By now, most of us have heard the terms “unconscious bias” or “conscious bias”. Ultimately, humans are prone to bias by nature—there’s no escaping it. Though many strive to treat everyone fairly, our brains are wired to find mental shortcuts that make processing the world around us easier.
While these shortcuts often lead to inaccurate conclusions, there are key things we can all do to be better.
Think about this: if a high-performing employee arrives late for a meeting, you might be likely to excuse their tardiness due to something out of their control, such as an unexpected technical issue.
Whereas if an employee with mediocre performance joins late, you might assume they overslept or exercised poor time management. You subconsciously make quick judgments based on previous experiences and act accordingly.
Bias may be a part of being human, but it can have damaging effects in the workplace. It’s especially important for managers to consider how bias might impact employee feedback conversations and performance reviews.
In this article we’ll share 4 ways to reduce personal bias in employee performance reviews.
Biologically, complete objectivity is difficult, if not impossible. Acknowledging this fact makes you more open to recognizing biases when they arise and more mindful of your thoughts and actions.
There are a number of free assessments you can take online to identify your unconscious biases. There are also personality assessments that help you identify where you might have strengths and weaknesses in how you work with others. Take one to become more aware of your personal biases and opportunities for growth.
If you rely on annual or semi-annual performance conversations, recency bias may take over and you may not have a comprehensive, accurate view of employee performance. Continuously interacting and staying up to date with employees paints a clearer picture that tells the whole story.
We recommend conducting frequent (monthly or even weekly) one-on-one meetings with employees. Not only will you build a trusting relationship and ensure alignment, but you’ll also get continual updates on employee goals, perceptions, roadblocks, successes, and more.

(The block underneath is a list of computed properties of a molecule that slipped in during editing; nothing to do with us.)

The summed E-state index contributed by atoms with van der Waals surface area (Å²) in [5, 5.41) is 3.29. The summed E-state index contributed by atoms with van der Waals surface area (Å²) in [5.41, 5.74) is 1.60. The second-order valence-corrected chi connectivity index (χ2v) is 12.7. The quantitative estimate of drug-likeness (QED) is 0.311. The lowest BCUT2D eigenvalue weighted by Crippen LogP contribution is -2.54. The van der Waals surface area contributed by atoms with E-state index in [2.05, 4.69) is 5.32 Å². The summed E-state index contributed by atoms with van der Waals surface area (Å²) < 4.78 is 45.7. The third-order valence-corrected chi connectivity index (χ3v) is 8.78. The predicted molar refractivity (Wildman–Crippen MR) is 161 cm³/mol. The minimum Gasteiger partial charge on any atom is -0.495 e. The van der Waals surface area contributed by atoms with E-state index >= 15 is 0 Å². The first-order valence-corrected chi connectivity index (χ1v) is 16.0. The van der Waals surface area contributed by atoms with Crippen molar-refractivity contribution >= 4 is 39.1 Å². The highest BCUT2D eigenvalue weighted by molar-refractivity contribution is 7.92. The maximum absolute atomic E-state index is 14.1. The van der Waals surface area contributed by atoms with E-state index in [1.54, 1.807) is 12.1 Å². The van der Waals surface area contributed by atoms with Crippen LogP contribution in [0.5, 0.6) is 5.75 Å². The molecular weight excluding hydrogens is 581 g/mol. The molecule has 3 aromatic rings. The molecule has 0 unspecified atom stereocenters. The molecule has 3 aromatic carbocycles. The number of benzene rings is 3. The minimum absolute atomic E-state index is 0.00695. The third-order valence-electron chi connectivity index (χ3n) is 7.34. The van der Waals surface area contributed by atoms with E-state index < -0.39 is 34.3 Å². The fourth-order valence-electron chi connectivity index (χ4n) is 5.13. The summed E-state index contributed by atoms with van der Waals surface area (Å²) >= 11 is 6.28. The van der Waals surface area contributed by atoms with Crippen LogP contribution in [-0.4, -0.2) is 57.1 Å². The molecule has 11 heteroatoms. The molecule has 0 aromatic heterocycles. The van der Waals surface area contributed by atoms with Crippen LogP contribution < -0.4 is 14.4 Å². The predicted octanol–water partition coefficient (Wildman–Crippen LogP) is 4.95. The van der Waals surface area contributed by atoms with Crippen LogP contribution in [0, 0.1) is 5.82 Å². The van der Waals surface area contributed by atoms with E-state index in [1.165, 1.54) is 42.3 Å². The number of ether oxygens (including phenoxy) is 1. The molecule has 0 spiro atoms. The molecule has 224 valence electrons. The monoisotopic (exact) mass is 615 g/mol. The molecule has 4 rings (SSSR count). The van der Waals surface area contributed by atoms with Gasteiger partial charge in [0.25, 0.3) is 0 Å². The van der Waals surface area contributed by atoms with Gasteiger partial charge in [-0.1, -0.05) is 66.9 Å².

Consider leveraging a one-on-one meeting template to build a shared agenda, capture key insights, and take notes during or after the conversation that can be referenced later. Documenting these ongoing conversations can help combat recency bias and inject objectivity into your performance appraisals.
At this point, you likely have set opinions about employees (e.g., disengaged, productive, collaborative, or unmotivated), but people are constantly changing. Your perceptions of employee performance should evolve at the same speed.
Managers should get to know their people on a personal level. If you know the deep underlying motives, strengths, and personal histories of your team, you are less likely to rely on surface level characteristics which can create biases.
Reframe before jumping into feedback and evaluation mode. Continually review progress on goals, source feedback from other team members, and consider the progress the employee has shown since your last 1-on-1.
Busy managers may not interact with employees as often as their coworkers do, and these voices can provide valuable insight when evaluating employees. Sourcing feedback from other team members (or customers, if applicable) gives more context and helps eliminate the Halo Effect and similarity bias.
One of the best ways to combat bias is to have data to disprove your intuitions. Identify the KPIs for your team in all areas of collaboration, teamwork, engagement, productivity, and OCBs (organizational citizenship behaviors). Use data to make decisions instead of biases or heuristics.
Following these steps won’t erase your biases, but they can reduce them. In order to create a workplace that fosters trust and mutual respect, you need to proactively try to bury your biases and approach employee performance with an open mind.
To learn more tips on reducing bias in your next employee performance review, download our free ebook, Performance Manifesto: 5 Manager Lessons for Engaging Performance Conversations.